Arrington de Dionyso sings like Diamanda Galás if she had the range of Johnny Cash and spoke Indonesian. With his band Malaikat dan Singa (“Angels and Lions”), he sounds kind of like Captain Beefheart, if the Magic Band had a less interesting rhythm section—and if Beefheart, God rest his soul, sang in Indonesian. De Dionyso is sort of like a throat-singing Chris D. of the Flesh Eaters… Whatever, did I mention this guy sings in Indonesian? It’s not his native language. He learned it to impress a girl. He’s like some art-freak version of Eat, Pray, Love.
Actually, “singing” is inadequate to describe de Dionyso’s vocal approach. You could often call it “growling”, “preaching”, “howling”, and sometimes “ululating”. And then there’s the Tuvan throat singing (he gives workshops), which probably took as long to master as Indonesian. The vocals on Suara Naga (“The Dragon’s Voice”) are an art-freak’s vision of Unbridled Punk Rock Freedom, with a fair amount of Mystical Tribal Savagery thrown in for good measure. It’s a little troubling that de Dionyso equates savage otherness with singing in Indonesian, a language spoken by millions of sophisticated people. But real Indonesians seem to love him, at least the 20 or so who love weirdo outsider rock, and anyway the Malaikat project isn’t all that different from his shtick with the English-language band Old Time Relijun. Only the languages and relijuns have changed.
Maybe digging this music all comes down to your feelings about throat singing. You know who likes throat singing? Ethnomusicologists. They devote a whole semester to that shit. And then there’s those people who go to concerts of Art Music but don’t really like Bach because he puts ‘em to sleep, and don’t really like showtunes because they feel they’re being patronized—those cats love throat singing. It sounds otherworldly and vaguely machine-like, and it leads to excellent post-concert arguments about the overtone series.
As to whether this music’s any good… You know those people who’ll have a party and devote all their energy to making one element really impressive? Maybe they created an elaborate Eat, Pray, Love trivia game, or hired a gamelan orchestra, or they greeted you at the door dressed as orangutans. The trouble is, they neglected to invite interesting people or clean the bathroom, so you’re relieved when it’s time to go home, even though you know you’ve seen something unique.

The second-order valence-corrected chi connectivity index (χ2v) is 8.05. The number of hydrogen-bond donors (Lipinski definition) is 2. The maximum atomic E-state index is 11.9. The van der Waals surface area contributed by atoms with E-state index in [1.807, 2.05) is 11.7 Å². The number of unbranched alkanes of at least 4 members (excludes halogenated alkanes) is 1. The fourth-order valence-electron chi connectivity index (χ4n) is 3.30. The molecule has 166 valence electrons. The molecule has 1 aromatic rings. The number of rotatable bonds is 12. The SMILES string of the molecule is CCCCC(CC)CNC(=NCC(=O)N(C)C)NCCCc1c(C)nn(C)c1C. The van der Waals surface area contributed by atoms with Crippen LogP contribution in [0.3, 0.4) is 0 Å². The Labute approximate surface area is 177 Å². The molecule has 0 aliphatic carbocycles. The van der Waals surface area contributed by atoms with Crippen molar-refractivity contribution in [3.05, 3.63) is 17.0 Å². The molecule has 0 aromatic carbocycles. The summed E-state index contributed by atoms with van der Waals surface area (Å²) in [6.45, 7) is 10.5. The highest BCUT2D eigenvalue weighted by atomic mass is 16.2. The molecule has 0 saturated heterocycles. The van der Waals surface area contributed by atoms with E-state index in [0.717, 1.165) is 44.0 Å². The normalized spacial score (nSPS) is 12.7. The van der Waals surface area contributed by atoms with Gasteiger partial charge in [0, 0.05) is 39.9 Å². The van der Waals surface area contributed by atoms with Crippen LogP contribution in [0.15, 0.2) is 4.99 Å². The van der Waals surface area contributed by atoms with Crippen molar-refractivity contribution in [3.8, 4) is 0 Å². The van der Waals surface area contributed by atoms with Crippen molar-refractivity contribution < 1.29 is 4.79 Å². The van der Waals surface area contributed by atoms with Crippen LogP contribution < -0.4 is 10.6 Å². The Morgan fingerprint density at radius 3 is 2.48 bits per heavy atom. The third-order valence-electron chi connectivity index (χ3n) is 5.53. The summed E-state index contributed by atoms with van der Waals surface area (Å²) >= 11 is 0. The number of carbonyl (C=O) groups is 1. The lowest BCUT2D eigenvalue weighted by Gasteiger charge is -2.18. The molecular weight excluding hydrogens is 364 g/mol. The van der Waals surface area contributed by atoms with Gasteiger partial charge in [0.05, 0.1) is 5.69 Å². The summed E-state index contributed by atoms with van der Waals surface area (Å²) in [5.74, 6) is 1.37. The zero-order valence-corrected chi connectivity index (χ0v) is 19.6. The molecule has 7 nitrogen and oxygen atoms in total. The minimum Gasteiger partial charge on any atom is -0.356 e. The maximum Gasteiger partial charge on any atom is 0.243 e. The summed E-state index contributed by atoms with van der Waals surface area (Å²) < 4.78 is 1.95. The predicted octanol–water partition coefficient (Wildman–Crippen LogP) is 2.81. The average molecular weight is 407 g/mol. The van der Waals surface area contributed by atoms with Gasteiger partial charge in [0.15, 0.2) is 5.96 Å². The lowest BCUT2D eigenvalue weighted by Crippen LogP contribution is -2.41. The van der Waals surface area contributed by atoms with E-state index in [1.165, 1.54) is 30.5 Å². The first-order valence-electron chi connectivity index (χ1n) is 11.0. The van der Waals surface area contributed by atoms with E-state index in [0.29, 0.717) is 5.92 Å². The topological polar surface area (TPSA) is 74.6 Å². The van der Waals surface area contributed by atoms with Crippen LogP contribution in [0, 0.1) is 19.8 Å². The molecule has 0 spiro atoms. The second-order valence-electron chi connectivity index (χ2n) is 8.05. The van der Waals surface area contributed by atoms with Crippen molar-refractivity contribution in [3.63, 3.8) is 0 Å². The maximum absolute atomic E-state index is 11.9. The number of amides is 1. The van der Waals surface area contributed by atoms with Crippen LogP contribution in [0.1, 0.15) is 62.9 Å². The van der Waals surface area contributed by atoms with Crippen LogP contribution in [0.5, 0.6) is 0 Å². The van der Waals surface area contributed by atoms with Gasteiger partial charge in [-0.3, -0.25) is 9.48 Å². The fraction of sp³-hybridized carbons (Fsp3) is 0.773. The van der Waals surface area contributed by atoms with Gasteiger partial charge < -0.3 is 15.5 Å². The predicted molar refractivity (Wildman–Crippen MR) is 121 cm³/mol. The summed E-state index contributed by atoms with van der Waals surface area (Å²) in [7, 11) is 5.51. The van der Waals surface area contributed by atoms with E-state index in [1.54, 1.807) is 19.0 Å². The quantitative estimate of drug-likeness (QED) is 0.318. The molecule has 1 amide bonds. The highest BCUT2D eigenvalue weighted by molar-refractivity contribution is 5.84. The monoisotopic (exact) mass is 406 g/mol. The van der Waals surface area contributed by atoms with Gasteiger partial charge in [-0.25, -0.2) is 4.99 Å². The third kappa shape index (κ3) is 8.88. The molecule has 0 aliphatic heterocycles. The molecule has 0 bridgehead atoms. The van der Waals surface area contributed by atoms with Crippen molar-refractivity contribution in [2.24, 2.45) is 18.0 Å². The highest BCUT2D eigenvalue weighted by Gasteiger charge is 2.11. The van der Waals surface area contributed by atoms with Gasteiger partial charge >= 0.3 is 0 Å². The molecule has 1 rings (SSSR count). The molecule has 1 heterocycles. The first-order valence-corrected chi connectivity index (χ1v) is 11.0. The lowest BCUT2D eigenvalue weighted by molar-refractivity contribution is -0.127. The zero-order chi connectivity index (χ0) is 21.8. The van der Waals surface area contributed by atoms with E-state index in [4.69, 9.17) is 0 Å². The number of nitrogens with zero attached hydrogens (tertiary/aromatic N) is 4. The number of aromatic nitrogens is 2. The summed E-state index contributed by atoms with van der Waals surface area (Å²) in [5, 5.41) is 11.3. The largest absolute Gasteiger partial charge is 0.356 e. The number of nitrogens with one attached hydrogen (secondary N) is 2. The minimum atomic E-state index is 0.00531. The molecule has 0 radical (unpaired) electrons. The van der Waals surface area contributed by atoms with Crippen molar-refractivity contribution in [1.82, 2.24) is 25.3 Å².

On this album, de Dionyso is the orangutan costume and his band is the dirty bathroom. They’re not inept, but they don’t do very much aside from laying down simple two-bar ostinatos and letting their guy do his thing. Occasionally, this results in some thrilling skronk, as in “Susu Naga” (“Drunk This Milk from the Breasts of the Dragon”). (Dragons have breasts?) If you like meditating to long woodwind tones, there’s much to love about “Wadah Rohani” (“Spiritual Containers”).
Too often, though, the grooves here are pretty mundane. “Aku di Penjara” (“I’m in Jail”) resembles the kind of slow, guitar-laced hip-hop track that you’d find tacked to the end of an overstuffed rap album. “Madu Mahadahsyat” (“Extraordinary Honey”) resembles the beginning of the Doors’ “Break on Through” played over and over, albeit with an Indonesian yodeler.
Suara Naga isn’t a mystical portal to meditative wholeness, or an unbridled free music meltdown. It is a marginally entertaining psych album by a committed and confident vocalist who’s not going anywhere. (This is Malaikat dan Singa’s second album—who would’ve put money on that?) At 40 minutes, it’s also mercifully short. It’s got some good bass clarinet parts. Depending on the amount of throat singing and/or bass clarinet music in your collection, you might enjoy putting this on once a year.
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"The man whose songs were recorded by Johnny Cash, Alan Jackson, Ricky Skaggs, David Allan Coe, The Highwaymen, and countless others succumbs to time’s cruel cue that the only token of permanence we have to offer are the effects of shared moments and memories.READ the article